Mr. Kauffman was prominently connected fraternally, being a member of Reading Lodge, No. 549 F. & A. M.; Excelsior Chapter, No. 237, R. A. M.; Reading Commandery, No. 42, K. T.; Philadelphia Consistory, A. A. S. R.; and Rajah Temple, A. A. O. N. M. S. He was also connected with the Eagles, the Knights of Malta and the Modern Woodmen of America. He was one of the victims of the wreck of the Shriners' special train at Honda, Ca., May 11, 1907, having been instantly killed. Mr. Kauffman was buried in the Charles Evans cemetery, with Knight Templar honors, his funeral being attended by the Grand Commander and staff of the Knights Templars. He was a member of St. Luke's Lutheran Church.


p 738


One of the old and honored families of Berks county, Pa., is that of Kaufman, which has a worthy representative in Reading in David K. Kaufman, now living retired after a busy and successful career.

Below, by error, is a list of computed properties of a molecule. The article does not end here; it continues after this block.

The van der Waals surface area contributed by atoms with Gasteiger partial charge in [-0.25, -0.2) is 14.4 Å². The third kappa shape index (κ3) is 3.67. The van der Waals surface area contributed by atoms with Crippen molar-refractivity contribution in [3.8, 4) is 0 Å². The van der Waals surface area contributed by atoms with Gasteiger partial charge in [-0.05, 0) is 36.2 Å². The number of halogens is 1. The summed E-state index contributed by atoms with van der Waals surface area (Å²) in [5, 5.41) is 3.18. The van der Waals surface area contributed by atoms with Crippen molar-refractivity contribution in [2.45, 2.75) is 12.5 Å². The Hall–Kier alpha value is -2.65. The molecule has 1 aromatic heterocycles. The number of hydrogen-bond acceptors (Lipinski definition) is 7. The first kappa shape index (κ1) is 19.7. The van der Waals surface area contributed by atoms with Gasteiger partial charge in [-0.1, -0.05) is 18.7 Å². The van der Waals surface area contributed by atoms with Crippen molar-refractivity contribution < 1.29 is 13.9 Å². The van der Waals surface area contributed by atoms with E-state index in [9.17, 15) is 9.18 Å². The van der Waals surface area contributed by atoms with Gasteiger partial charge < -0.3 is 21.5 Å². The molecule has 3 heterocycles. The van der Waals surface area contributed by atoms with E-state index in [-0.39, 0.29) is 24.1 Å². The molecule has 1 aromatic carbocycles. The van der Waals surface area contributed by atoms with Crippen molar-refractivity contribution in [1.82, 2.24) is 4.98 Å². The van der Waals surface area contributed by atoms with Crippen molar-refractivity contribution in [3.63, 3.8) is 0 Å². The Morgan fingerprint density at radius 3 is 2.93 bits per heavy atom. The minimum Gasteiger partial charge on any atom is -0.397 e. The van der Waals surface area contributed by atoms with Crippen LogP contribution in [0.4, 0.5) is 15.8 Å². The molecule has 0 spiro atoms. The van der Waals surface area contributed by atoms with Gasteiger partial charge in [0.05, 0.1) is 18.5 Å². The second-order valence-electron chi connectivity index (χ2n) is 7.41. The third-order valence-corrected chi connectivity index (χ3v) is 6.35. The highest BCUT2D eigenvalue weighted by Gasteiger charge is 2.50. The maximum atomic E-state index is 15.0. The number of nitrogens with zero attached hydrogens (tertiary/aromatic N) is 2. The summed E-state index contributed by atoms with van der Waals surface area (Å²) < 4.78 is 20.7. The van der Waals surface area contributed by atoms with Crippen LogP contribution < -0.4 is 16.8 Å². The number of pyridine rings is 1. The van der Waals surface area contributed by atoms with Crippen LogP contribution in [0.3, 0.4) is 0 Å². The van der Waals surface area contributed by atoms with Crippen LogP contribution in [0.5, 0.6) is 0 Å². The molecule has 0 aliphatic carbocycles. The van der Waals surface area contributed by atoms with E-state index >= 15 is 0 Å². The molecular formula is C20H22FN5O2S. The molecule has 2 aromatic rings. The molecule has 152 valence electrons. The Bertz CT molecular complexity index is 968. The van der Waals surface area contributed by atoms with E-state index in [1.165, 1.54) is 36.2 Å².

The Kaufman family was founded in America by two brothers, Jacob and Samuel Kaufman, who emigrated from Switzerland to America in 1770, the former settling in the Oley Valley and, the latter, the great-grandfather of David K., in Maiden Creek, where he became a very prosperous farmer and stock dealer and a man well and favorably known in his vicinity. The name of his wife is not known, but it is known that their son, Samuel, married Catherine Berndt and had a large family, among whom were: John G., Samuel, Daniel, David and two daughters, one of whom married a Mr. Sell, and the other David Haas. In religious belief the family were members of the Reformed denomination. The Kaufmans were Whigs up to the time of the formation of the Republican party, when they joined the latter organization.